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A Peach Salsa Canning Recipe Worth Surviving For

If you’re on the hunt for some peach canning recipes in order to make the most of this year’s harvest, then this salsa variant may be the answer.  It ticks all of the boxes in terms of being healthy, zesty, delicious and shelf-stable, and it’s also really easy to prepare. 

Ingredients:

3 lbs of diced peaches

3 large tomatoes

4 jalapeno peppers (chopped)

3 cloves of minced garlic

1½ red onions (chopped)

1 red bell pepper (diced)

½ cup of chopped cilantro

½ cup of vinegar

2 tablespoons of bee honey

1½ teaspoon cumin

½ teaspoon of cayenne pepper

Getting Started

The first step is to rinse the peaches before blanching them in boiling water for about 30 seconds.  Immediately transfer them to an ice bath and let them cool until they can be handled safely.  Remove the skin, cut the peaches in half, and discard the pit.  Dice the tomatoes into small chunks and place them in a large saucepan.

Preheat your water bath canner and soak 8-9 pint sized canning jars, lids and bands in hot water until they are ready to be filled. 

Next, repeat the same process for the tomatoes, and jalapenos, but remove the seeds from the tomatoes before putting the chunks into the saucepan.  Add in all of the other ingredients before bringing the heat up to a low boil.  Boil the mixture for about 5 minutes while stirring frequently.  Keep boiling until the mixture reaches the desired level of thickness before removing from heat.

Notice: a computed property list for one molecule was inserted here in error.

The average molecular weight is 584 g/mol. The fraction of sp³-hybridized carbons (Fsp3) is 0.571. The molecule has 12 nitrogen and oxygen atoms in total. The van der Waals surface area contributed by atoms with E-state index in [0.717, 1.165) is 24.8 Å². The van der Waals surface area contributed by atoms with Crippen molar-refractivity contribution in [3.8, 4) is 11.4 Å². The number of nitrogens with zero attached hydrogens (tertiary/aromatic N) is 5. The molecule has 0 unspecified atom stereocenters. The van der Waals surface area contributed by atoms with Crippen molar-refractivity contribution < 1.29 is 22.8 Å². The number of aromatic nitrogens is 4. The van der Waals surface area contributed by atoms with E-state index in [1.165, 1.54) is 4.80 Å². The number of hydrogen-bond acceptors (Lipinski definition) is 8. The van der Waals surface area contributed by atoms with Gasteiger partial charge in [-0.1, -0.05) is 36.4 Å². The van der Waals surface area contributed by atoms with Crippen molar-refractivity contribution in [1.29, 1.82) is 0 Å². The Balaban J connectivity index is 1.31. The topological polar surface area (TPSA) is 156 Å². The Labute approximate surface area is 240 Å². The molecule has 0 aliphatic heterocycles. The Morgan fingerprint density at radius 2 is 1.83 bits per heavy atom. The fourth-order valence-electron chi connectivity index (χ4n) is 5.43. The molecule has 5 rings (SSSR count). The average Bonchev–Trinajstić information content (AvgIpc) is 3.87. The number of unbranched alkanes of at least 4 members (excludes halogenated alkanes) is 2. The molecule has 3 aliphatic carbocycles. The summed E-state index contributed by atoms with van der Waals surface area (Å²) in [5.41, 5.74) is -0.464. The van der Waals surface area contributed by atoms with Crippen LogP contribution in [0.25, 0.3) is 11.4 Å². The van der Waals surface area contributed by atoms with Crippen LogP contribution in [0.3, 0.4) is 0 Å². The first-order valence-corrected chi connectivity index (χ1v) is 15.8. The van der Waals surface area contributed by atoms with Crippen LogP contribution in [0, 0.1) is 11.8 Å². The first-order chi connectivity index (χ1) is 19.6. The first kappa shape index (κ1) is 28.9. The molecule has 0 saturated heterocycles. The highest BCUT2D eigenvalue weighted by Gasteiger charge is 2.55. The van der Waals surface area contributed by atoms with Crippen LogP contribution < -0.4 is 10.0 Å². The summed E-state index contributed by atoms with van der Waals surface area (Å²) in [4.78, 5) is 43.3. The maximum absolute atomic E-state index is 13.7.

Processing the Salsa

Carefully ladle the mixture into each canning jar, and fill each one until ¼ inch of headspace remains.  Take the handle of a wooden spoon or spatula and use it to remove as many air bubbles as possible before giving the jars a little jiggle to let the ingredients settle.  Add more if necessary in order to maintain headspace.

Next, clean the rims with a damp cloth before attaching and tightening the lids and bands.  Place the jars into the water bath canner, and make sure they are submerged in around 2 inches of water.  Start the processing time once the water starts to boil, and process the jars for 10 minutes, adjusting for altitude as necessary. 

Remove from heat when finished, and place the jars on the counter or table.  Let them cool overnight at room temperature before inspecting the seals and the condition of the jars.  You can either re-process salsa in defective jars, or you can refrigerate the product and get a shelf life of about a month or so.  Label and date the jars that you put into your stockpile, and make sure that you store them in a cool, dry and dark location.  Expect to get a shelf life of about a year, but make sure that you either consume or refrigerate any opened jars right away in order to prevent spoilage. 

Feel free to experiment with different spices and proportions of ingredients, and you can also use customize the level of heat in the salsa by removing pepper seeds or using different peppers altogether.

Try the following recipe for yourself, and chances are that you’ll be making room in your stockpile to keep a batch on hand for a rainy day.

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